a first mass of ballast material disposed in said containment means to anchor said containment means;
a second mass of ballast material in said containment means to create habitat to attract marine organisms;
at least one hitch point attached to said containment means for connecting mooring lines thereto; and
a planar floor portion whose plane is disposed at an angle between 90 degrees and 135 degrees relative to said vertical axis of said containment means.
2. The mooring habitat structure in accordance with claim 1, wherein said first set of apertures comprises openings at least 5.0 inches in diameter and said second set of apertures comprises openings greater than 5.0 inches in diameter.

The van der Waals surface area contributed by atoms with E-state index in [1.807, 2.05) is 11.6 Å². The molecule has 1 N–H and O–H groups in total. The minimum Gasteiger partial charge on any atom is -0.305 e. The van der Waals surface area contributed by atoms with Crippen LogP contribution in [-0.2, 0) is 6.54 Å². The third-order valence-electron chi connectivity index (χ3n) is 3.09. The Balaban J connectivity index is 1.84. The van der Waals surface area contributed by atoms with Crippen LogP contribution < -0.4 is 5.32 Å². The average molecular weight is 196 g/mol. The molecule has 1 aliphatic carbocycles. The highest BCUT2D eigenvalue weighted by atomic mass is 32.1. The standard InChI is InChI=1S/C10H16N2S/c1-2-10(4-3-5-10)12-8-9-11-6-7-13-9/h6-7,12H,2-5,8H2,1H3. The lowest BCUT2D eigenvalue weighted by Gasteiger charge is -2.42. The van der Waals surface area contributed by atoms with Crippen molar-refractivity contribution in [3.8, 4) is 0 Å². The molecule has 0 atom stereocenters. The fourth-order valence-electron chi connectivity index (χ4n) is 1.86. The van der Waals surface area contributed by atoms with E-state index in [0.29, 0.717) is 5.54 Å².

3. The mooring habitat structure in accordance with claim 1, wherein said first mass of ballast material comprises stones or objects uniformly larger than said first set of apertures and wherein said second mass of ballast material comprises stones or objects uniformly larger than said second set of apertures.
4. The mooring habitat structure in accordance with claim 1, wherein said second mass of ballast material comprises stones or objects uniformly larger than said stones or said objects comprising said first mass of ballast material.
5. The mooring habitat structure in accordance with claim 1, wherein said first mass of ballast material is disposed in said containment means in registry with said first set of apertures and said second mass of ballast material is disposed in said containment means in registry with said second set of apertures.